The Memorial Museum of Cosmonautics in Moscow was built to commemorate the achievements of the Soviet Union in space exploration. Sitting at the base of the Monument to the Conquerors of Space that was erected in 1964, the museum opened in 1981, on the 20th anniversary of the first manned space flight. Among the 85,000 objects in the museum’s collection are the first Soviet rocket engine, the moon rover Lunokhod, the first Soviet satellite, the personal belongings of the first Soviet astronaut, specimens from the moon and propaganda posters reflecting the “space race.”
The museum exhibitions provide an overview of how the Soviet space program evolved, from the first man-made satellites to the first space walks and moon exploration programs. Closed for renovations for three years, the museum re-opened in 2009 with three times the original space and new exhibitions on international space programs, including the USA, Europe, China and the International Space Station. Outside, Cosmonauts Alley that connects the museum with the Metro feature large stone sculptures of the most important figures in the Soviet space program.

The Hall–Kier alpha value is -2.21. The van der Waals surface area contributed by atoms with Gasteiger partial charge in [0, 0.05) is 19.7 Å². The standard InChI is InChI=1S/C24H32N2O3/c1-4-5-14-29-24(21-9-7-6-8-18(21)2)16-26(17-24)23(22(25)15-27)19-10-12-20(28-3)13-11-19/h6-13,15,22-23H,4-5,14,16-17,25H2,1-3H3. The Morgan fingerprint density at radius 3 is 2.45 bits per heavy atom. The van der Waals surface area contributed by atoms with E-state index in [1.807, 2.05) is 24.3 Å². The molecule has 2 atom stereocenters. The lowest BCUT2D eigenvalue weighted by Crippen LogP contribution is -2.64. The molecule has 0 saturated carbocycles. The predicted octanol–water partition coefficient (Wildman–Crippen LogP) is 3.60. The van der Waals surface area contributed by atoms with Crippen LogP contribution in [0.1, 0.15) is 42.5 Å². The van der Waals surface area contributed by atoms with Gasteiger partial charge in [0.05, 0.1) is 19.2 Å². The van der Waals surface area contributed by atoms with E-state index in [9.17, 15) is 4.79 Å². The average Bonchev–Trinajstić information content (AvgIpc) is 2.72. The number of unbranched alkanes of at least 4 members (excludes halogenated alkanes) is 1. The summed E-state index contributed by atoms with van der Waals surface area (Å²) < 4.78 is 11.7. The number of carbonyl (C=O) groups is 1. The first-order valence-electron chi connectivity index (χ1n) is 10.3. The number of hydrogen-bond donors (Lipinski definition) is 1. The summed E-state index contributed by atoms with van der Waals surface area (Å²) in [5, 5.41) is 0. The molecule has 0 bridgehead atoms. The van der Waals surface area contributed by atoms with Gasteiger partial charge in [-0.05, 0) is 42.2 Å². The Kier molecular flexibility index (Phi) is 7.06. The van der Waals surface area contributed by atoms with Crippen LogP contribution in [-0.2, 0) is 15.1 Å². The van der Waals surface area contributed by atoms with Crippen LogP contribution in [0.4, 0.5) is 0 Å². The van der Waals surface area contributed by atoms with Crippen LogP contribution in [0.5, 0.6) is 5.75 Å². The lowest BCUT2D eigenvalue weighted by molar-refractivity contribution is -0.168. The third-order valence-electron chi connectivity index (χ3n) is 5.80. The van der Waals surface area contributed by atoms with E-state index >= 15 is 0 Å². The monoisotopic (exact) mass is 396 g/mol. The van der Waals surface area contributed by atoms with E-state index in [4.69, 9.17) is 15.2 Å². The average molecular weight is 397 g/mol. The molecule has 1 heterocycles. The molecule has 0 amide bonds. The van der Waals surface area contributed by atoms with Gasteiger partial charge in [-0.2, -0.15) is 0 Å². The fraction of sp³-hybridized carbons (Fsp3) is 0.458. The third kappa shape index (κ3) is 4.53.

To reach the Memorial Museum of Cosmonautics, take the Metro to the VDNKh station and then follow Cosmonauts Alley to the museum. The price of admission includes a ticket to Sergey Korolev’s Memorial House nearby. Audio guides are available for and additional cost, as is admission to the interactive Buran-2 space flight.